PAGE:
|Easily create and understand regular expressions today. |
Compose and analyze regex patterns with RegexBuddy's easy-to-grasp regex blocks and intuitive regex tree, instead of or in combination with the traditional regex syntax. Developed by the author of this website, RegexBuddy makes learning and using regular expressions easier than ever. Get your own copy of RegexBuddy now
By placing part of a regular expression inside round brackets or parentheses, you can group that part of the regular expression together. This allows you to apply a quantifier to the entire group or to restrict alternation to part of the regex.
Besides grouping part of a regular expression together, parentheses also create a numbered capturing group. It stores the part of the string matched by the part of the regular expression inside the parentheses.
The regex Set(Value)? matches Set or SetValue. In the first case, the first (and only) capturing group remains empty. In the second case, the first capturing group matches Value.
If you do not need the group to capture its match, you can optimize this regular expression into Set(?:Value)?. The question mark and the colon after the opening parenthesis are the syntax that creates a non-capturing group. The question mark after the opening bracket is unrelated to the question mark at the end of the regex. The final question mark is the quantifier that makes the previous token optional. This quantifier cannot appear after an opening parenthesis, because there is nothing to be made optional at the start of a group. Therefore, there is no ambiguity between the question mark as an operator to make a token optional and the question mark as part of the syntax for non-capturing groups, even though this may be confusing at first. There are other kinds of groups that use the (? syntax in combination with other characters than the colon that are explained later in this tutorial.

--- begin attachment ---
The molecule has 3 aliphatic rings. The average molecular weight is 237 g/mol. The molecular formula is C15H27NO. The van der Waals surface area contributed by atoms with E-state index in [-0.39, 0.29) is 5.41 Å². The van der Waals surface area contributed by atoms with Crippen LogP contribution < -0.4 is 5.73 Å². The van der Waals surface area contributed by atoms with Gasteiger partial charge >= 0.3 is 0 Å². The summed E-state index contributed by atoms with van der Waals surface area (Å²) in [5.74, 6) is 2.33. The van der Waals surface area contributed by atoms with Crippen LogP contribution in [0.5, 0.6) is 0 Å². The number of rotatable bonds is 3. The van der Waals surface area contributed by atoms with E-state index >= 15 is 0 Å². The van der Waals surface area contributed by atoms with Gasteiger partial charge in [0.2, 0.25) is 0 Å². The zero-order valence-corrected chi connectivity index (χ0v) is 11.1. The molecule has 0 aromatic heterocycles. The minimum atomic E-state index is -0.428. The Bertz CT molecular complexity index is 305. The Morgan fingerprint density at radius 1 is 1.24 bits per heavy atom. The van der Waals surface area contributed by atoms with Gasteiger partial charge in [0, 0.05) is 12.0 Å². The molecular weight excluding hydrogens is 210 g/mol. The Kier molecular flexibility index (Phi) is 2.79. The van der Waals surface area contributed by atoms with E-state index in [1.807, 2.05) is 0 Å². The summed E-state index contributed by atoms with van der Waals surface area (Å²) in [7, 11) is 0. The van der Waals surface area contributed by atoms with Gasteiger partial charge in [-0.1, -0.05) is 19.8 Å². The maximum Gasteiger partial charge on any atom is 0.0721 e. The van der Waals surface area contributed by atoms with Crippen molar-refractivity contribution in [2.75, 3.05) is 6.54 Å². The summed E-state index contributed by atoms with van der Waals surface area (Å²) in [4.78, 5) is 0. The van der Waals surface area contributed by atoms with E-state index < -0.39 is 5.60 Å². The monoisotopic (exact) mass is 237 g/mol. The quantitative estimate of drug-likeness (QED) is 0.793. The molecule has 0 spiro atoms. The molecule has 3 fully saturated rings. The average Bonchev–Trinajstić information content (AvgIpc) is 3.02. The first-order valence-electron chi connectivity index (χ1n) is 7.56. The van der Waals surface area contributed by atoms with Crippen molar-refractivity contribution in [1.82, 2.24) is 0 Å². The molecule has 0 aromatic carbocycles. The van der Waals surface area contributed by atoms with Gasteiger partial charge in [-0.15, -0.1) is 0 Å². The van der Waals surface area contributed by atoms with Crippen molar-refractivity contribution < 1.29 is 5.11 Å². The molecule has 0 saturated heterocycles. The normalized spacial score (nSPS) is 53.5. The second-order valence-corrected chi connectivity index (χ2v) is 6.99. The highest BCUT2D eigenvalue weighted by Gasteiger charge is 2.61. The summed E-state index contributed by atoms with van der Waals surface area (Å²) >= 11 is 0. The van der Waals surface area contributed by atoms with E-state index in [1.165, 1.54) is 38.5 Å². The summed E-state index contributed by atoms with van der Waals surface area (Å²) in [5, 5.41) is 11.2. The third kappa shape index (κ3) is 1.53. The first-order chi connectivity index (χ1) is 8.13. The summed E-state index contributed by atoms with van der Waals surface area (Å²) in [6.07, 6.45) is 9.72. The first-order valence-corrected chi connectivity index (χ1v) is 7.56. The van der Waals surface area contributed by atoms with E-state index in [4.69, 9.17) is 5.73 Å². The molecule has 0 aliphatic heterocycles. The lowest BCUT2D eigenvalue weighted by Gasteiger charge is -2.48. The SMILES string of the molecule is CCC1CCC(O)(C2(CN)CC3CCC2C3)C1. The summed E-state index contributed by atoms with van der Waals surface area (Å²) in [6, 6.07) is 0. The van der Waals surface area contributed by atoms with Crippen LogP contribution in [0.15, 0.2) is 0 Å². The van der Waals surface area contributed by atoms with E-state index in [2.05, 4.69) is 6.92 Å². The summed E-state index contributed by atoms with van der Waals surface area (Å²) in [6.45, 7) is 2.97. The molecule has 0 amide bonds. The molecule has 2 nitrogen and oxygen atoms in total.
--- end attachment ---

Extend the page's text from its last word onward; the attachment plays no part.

color=(?:red|green|blue) is another regex with a non-capturing group. This regex has no quantifiers.
Capturing groups make it easy to extract part of the regex match and reuse the text inside the regular expression (see below), or afterward. What you can do with it afterward depends on the tool or programming language you are using. The most common usage is in search-and-replace operations. The replacement text uses a special syntax to allow text matched by capturing groups to be reinserted. This syntax differs greatly between various tools and languages, far more than the regex syntax does. Please check the replacement text reference for details.
Did this website just save you a trip to the bookstore? Please make a donation to support this site, and you'll get a lifetime of advertisement-free access to this site!
Page URL: http://www.regular-expressions.info/brackets.html
Page last updated: 09 August 2013
Site last updated: 22 October 2014
Copyright © 2003-2014 Jan Goyvaerts. All rights reserved.
|Table of Contents|
|Regex Engine Internals|
|Character Class Subtraction|
|Character Class Intersection|
|Shorthand Character Classes|
|Grouping & Capturing|
|Backreferences, part 2|
|Branch Reset Groups|
|Free-Spacing & Comments|
|Lookahead & Lookbehind|
|Lookaround, part 2|
|Keep Text out of The Match|
|Recursion & Capturing|
|Recursion & Backreferences|
|Recursion & Backtracking|
|POSIX Bracket Expressions|
|Regular Expressions Quick Start|
|Regular Expressions Tutorial|
|Replacement Strings Tutorial|
|Applications and Languages|
|Regular Expressions Examples|
|Regular Expressions Reference|
|Replacement Strings Reference|
|About This Site|
|RSS Feed & Blog|